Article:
Churches to challenge rip-off lenders by setting up free credit union


Archbishop of Canterbury and Moderator of Church of Scotland among those behind the plans

A COALITION of churches has come together to set up a free credit union for those in need of financial help, challenging the hegemony of pay day loan companies like Wonga.

The non-profit lending facility will be launched today, 11 February, by a group including the churches of Scotland and England, the Herald reports.

It will initially only be open to ministers, elders and Kirk workers but the group aims to extend it outside the religious clergy in an attempt to alleviate the problems faced by many customers saddled with debt from uncompromising lenders.

Archbishop of Canterbury Justin Welby said that the Church would challenge payday lenders like Wonga and try to “compete them out of business”.

Rt Rev John Chalmers, Moderator of the General Assembly of the Church of Scotland, claimed that there is now “a new player in the marketplace” following the venture receiving financial regulatory backing.

The Churches Mutual Credit Union (CMCU) will be launched by the Moderator, the Archbishop and the President of the Methodist Conference, Rev Ken Howcroft, in London.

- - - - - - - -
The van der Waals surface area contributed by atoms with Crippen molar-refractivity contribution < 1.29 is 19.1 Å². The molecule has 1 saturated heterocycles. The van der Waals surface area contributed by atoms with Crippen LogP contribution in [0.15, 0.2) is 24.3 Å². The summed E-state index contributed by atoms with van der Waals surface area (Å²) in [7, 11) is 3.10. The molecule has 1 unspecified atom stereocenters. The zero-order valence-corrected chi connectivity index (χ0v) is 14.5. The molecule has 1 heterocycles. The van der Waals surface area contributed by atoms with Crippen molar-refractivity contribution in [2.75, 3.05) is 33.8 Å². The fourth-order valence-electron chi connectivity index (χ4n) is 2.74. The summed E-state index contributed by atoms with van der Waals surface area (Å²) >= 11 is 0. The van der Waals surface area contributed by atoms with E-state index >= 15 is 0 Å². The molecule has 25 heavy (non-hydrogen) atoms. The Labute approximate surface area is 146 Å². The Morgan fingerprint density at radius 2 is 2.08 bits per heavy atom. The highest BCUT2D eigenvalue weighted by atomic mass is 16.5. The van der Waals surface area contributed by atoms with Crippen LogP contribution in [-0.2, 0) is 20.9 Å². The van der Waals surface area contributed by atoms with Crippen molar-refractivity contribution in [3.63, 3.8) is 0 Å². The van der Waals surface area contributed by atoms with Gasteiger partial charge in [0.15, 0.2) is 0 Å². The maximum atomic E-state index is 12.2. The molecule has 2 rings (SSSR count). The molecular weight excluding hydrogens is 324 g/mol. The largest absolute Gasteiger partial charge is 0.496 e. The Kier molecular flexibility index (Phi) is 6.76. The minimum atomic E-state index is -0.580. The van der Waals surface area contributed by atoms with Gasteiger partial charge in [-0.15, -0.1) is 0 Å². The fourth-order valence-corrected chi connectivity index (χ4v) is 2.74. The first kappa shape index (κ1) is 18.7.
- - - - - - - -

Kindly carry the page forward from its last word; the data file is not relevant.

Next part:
The group says that “fairness will be at the heart of the CMCU’s values” and also includes the Scottish Episcopal Church, and the Church in Wales.

Rev Chalmers was reported in the Herald as saying: “About 35,000 ministers, elders and workers in the Church of Scotland will be able to join the CMCU, with the intention of widening the membership in due course.

“Many of the most successful credit unions are, or were originally, employment based, and CMCU will ensure that many people in the community will have first-hand experience of a credit union and be able to pass the word on about the services they can provide.

“In collaboration with its partner churches, the Church of Scotland is working in the most practical and appropriate ways for the common good of society.

“It is through the development and support of new, co-operative and mutual projects like this that society can offer more in the way of financial inclusion.

“A new player in the marketplace will help to influence the financial services industry, and to put first the needs and consideration of all.”

Picture by Satish J